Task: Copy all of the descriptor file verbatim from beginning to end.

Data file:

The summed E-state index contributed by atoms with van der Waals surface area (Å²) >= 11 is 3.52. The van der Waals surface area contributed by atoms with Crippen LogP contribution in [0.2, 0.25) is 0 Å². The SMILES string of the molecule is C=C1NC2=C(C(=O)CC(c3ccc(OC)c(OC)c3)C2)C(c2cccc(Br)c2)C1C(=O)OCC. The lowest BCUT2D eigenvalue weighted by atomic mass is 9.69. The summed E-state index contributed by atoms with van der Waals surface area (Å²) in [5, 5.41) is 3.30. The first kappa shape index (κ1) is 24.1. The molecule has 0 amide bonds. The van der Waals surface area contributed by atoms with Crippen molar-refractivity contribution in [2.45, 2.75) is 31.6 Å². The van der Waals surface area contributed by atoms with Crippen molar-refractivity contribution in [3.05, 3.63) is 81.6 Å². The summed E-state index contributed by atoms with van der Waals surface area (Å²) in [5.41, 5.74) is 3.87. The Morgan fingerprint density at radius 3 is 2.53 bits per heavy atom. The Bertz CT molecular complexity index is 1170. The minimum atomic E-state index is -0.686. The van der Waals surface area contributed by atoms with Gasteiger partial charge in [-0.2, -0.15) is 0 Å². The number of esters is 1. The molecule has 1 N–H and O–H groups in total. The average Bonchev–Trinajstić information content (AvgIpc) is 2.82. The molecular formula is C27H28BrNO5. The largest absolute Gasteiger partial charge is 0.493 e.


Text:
The summed E-state index contributed by atoms with van der Waals surface area (Å²) >= 11 is 3.52. The van der Waals surface area contributed by atoms with Crippen LogP contribution in [0.2, 0.25) is 0 Å². The SMILES string of the molecule is C=C1NC2=C(C(=O)CC(c3ccc(OC)c(OC)c3)C2)C(c2cccc(Br)c2)C1C(=O)OCC. The lowest BCUT2D eigenvalue weighted by atomic mass is 9.69. The summed E-state index contributed by atoms with van der Waals surface area (Å²) in [5, 5.41) is 3.30. The first kappa shape index (κ1) is 24.1. The molecule has 0 amide bonds. The van der Waals surface area contributed by atoms with Crippen molar-refractivity contribution in [2.45, 2.75) is 31.6 Å². The van der Waals surface area contributed by atoms with Crippen molar-refractivity contribution in [3.05, 3.63) is 81.6 Å². The summed E-state index contributed by atoms with van der Waals surface area (Å²) in [5.41, 5.74) is 3.87. The Morgan fingerprint density at radius 3 is 2.53 bits per heavy atom. The Bertz CT molecular complexity index is 1170. The minimum atomic E-state index is -0.686. The van der Waals surface area contributed by atoms with Gasteiger partial charge in [-0.2, -0.15) is 0 Å². The number of esters is 1. The molecule has 1 N–H and O–H groups in total. The average Bonchev–Trinajstić information content (AvgIpc) is 2.82. The molecular formula is C27H28BrNO5. The largest absolute Gasteiger partial charge is 0.493 e.